Tuesday, July 25, 2006

Georgia O'Keeffe I'm Not

But still, aren't these interesting? Kind of a bee's-eye view.

They are, in order of appearance: hibiscus, orchid, impatiens, mussels. All were taken on my deck this past Saturday. The mussels were for lunch, of course, with french fries. We didn't eat the flowers...

Monday, July 24, 2006


Last week we were invited to our friend Harriet's house for a mid-day barbecue. Alfred (Harriet's husband) fired up his new grill and laid on brochettes (kabobs) of duck, chicken, and pork. We contributed some squash from our garden, and Harriet added roasted peppers and some salads to the mix.

Brochettes and squash on the grill.

Left to right: Harriet, our current houseguest Charles-Henry, Alfred, and Ken.

It was hot, but not unpleasant in the shade of the tree out front. Sunday's high only reached 27,9ºC, far from the 33,4ºC we had when these pictures were taken.

Alfred was kind enough to take a picture with my camera so I could be in it! Here it is:

Sunday, July 23, 2006


We ate lunch in central Saumur at l'Auberge St. Pierre on the main square. I had a terrine of salmon in a tomato coulis, followed by grilled rouget fillets served with a sauerkraut - very original and very good. Ken had oysters and tête de veau; CHM had the salmon terrine and bœuf bourguignon. All was washed down with a Saumur Champigny. Yum.

Saumur's main bridge over the Loire River.

The lazy Loire at Saumur.

Looking up-river from Saumur, toward Tours. There's not a lot of water in the river during summer months and huge exposed sand bars are common.

Le Château de Saumur.

As you can see it was a spectacular day. Thank goodness for the air-conditioned car. Toward the end of our day we visited two wine producers outside of town and bought 20 liters of Saumur white and 20 liters of Saumur red. Cela va nous changer du vin local... mais pas trop.

Saumur's white wine is chenin, where ours on this end of the Touraine region is sauvignon blanc. Their red is cabernet franc; ours is gamay.

In other news, one of my favorite bloggers, Hank Fox, has pulled the plug (and I've deleted my link to his site). I will miss his wit, his insight, and his photos. He's moving on to new things and I hope that one day he will return to the blogosphere with bigger and better stuff to share. Good luck, Hank.

Saturday, July 22, 2006

Papillon À Tavant

On our day trip to Saumur, we stopped in a small village called Tavant to see its church. The building was closed, but we enjoyed the little garden out in front.

Many different insects bustled about the flowers, including several of these swallowtail butterflies. In the next few posts I will show some photos of Saumur and the church at Cunault, a little down river from there.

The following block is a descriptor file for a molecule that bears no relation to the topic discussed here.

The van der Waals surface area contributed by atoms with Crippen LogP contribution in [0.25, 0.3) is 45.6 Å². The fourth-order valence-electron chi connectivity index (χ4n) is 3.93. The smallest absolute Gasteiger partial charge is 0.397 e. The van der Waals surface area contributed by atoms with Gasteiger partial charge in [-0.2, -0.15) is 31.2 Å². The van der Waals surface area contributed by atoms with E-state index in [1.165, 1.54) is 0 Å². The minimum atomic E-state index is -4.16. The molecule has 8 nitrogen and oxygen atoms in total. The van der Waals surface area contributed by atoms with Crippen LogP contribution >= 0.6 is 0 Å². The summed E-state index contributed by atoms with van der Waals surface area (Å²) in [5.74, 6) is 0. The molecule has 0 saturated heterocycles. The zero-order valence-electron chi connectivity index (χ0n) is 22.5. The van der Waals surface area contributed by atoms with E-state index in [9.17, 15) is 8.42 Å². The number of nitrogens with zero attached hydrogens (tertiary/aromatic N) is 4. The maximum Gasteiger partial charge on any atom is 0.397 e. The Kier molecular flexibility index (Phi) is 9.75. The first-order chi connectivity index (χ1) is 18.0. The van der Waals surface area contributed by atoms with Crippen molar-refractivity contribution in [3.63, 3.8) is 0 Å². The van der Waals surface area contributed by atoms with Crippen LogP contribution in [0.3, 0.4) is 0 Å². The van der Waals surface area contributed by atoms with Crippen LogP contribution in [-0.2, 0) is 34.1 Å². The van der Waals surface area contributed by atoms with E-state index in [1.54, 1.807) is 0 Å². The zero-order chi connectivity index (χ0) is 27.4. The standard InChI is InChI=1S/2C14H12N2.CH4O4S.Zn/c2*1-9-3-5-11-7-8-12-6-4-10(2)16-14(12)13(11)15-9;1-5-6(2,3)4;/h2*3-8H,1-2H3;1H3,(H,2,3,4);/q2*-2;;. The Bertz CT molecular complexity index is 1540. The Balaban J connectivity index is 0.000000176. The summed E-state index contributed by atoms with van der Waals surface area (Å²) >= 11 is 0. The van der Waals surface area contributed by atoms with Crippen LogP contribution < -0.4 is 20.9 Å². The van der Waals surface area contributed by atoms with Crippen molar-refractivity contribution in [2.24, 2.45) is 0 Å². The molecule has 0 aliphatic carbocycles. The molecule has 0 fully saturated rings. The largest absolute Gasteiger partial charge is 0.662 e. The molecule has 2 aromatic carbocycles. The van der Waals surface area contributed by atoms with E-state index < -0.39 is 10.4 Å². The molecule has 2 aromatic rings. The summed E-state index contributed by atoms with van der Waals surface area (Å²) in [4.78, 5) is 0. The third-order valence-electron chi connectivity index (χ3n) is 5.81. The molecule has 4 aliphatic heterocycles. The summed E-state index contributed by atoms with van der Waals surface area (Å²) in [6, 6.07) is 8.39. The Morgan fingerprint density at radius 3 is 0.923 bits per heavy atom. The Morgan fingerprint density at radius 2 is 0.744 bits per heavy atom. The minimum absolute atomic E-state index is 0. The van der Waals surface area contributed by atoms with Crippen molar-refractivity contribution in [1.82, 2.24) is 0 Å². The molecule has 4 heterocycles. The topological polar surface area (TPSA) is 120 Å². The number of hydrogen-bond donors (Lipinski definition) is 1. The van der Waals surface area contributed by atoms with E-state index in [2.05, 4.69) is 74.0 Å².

We had another storm last night (Friday). It was nowhere near as violent as the one on Wednesday, but it lasted several hours and the lightning was spectacular. As it came in, we turned off and unplugged computers and the new modem (learned a lesson, there), and sat out on the deck to watch the storm go by. It's nice to go to sleep to the rhythm of rain and low rumbling thunder.

Friday, July 21, 2006

Vegetable Porn (Can You Stand It?)

I'm like a new parent. I can't stop sharing pictures of my precious, er, fruits and vegetables. Don't worry, I can't go on like this for too long.

This tomato is just starting to turn red. Juicy!

The yellow squash are quite abundant now. We're cooking and freezing.

A bell pepper that, along with its siblings, will turn red in the coming weeks and be ready for roasting.

A small eggplant. There's moussaka in our future.

In other news, the moles are cooperating, but their unsightly hills continue to appear :

Tuesday's temperature topped out at 34,6ºC (94.3ºC), Wednesday's high was 33.4ºC. Storms are predicted for today. Some rain would be nice.

PS - Sorry for the interruption, but a pretty good-sized storm on Wednesday night fried our DSL modem and we were off line for a day. Now, new modem up and running, we're back online. A lightning bolt hit very close and we lost power (the main breaker tripped) but we think a power surge, possibly through the phone line, killed the modem. Nothing else in the house was affected.

After the storm, the temperatures fell, but the humidity increased. Thursday's high was 31,3ºC, but it was very muggy. We got about 17mm of rain in the storm - a little more than half an inch. Every little bit helps.

Wednesday, July 19, 2006

Word Of The Week


A noun (masculine) meaning a jewelry case or a box that a ring or other jewelry is kept in. It can also mean the box where silverware is arranged and stored. And, the meaning as I learned the word : the setting or grounds around a château or other building (think of the building as the jewel, and its grounds and surroundings as the box or case). Also, a museum can be said to be un écrin for the works it contains - a showcase.